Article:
Seven Wastes – Inventory

Today’s Guest Blog Author: Kris Chapman is the Vision Lean Manager at Trilogiq USA. Kris has 15 years experience in helping manufacturing facilities implement Lean Manufacturing principles.
Inventory-300x300Inventory is the next waste we will discuss and you are probably asking how do I identify inventory waste? Inventory waste is usually the result of a couple things that may not be obvious and usually shows up in three forms: raw material, Work in Process (WIP), and finished goods. Inventory waste is usually the result of overproduction and is a critical waste due to the money and space that it takes up. Inventory waste can be caused by a bottleneck in your process or maybe a buffer or safety stock was added to resolve another issue.

To identify inventory waste conduct a waste walk and try to spot it, you will probably be surprised by what you discover.

Start on the production line:

  1. Do you have a nice sightline into the production area; can you see operators making products or are you blocked out from racks with boxes or totes of material?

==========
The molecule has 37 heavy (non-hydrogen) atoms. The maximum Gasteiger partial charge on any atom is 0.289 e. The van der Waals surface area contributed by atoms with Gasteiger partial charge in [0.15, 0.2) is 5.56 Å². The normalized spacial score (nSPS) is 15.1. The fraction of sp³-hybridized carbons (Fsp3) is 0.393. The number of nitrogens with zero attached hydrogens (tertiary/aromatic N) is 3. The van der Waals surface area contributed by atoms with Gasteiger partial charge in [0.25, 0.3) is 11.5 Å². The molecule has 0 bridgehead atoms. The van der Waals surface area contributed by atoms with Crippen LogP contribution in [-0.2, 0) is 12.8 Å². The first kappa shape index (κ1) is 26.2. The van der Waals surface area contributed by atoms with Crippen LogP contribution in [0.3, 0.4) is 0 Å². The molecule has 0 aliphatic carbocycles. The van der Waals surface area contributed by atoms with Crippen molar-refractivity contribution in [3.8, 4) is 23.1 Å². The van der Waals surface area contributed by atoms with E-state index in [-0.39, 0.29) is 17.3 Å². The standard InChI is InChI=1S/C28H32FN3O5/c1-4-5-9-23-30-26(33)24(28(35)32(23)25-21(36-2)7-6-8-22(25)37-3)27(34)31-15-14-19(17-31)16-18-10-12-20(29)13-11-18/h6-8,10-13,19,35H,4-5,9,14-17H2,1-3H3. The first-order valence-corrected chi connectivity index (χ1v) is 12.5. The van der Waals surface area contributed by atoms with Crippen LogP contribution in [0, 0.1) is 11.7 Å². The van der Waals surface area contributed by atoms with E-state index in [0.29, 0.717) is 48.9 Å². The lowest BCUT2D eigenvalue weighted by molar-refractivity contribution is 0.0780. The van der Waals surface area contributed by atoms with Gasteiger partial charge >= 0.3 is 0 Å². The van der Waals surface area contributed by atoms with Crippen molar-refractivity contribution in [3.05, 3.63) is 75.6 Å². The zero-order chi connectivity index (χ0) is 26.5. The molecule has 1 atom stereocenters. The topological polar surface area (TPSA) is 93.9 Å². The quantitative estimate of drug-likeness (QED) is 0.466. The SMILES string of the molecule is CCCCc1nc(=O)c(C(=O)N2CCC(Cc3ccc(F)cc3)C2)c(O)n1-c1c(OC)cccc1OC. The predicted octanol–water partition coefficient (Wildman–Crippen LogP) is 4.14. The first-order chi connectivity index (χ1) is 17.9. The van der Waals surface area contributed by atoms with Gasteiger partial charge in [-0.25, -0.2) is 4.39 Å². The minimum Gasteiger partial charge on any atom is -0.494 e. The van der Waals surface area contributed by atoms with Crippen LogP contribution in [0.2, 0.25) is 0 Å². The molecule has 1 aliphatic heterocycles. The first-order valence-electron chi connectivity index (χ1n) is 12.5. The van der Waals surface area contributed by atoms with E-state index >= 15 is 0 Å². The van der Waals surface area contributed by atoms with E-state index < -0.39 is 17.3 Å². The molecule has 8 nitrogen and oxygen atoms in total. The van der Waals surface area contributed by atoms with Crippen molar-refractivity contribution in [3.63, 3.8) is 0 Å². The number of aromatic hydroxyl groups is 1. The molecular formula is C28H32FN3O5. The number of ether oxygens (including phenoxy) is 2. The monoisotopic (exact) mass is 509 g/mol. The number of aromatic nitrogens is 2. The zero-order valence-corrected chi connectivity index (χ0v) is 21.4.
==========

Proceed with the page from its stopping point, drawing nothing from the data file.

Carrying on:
2. Do you see product on the floor and on shelves in the work area rather than flowing down the line to the next customer?

Next, do a waste walk to through the warehouse and look for excessive amounts of material.

  1. Do you see pallets of material that are taking up multiple sections and possibly on the floor?
  2. Do you see pallets that are partially full or see any space on the racks between the skids?

If you answered yes to one or all of these, then you have inventory waste.

Setting up locations to match the box size to improve space utilization in the racks can reduce supermarket areas by up to 50%. This solution comes with a robust First in First Out (FIFO) concept as well as eliminating ergonomic concerns with picking up boxes on the floor level.

Another example of fixing inventory waste involves implementing smaller lot sizes line side for their material and delivering material more frequently. Rack sizes can be reduced, scheduled deliveries set up, and parts delivered only when the line is running. This improves sightline from outside the production line and improves 5S.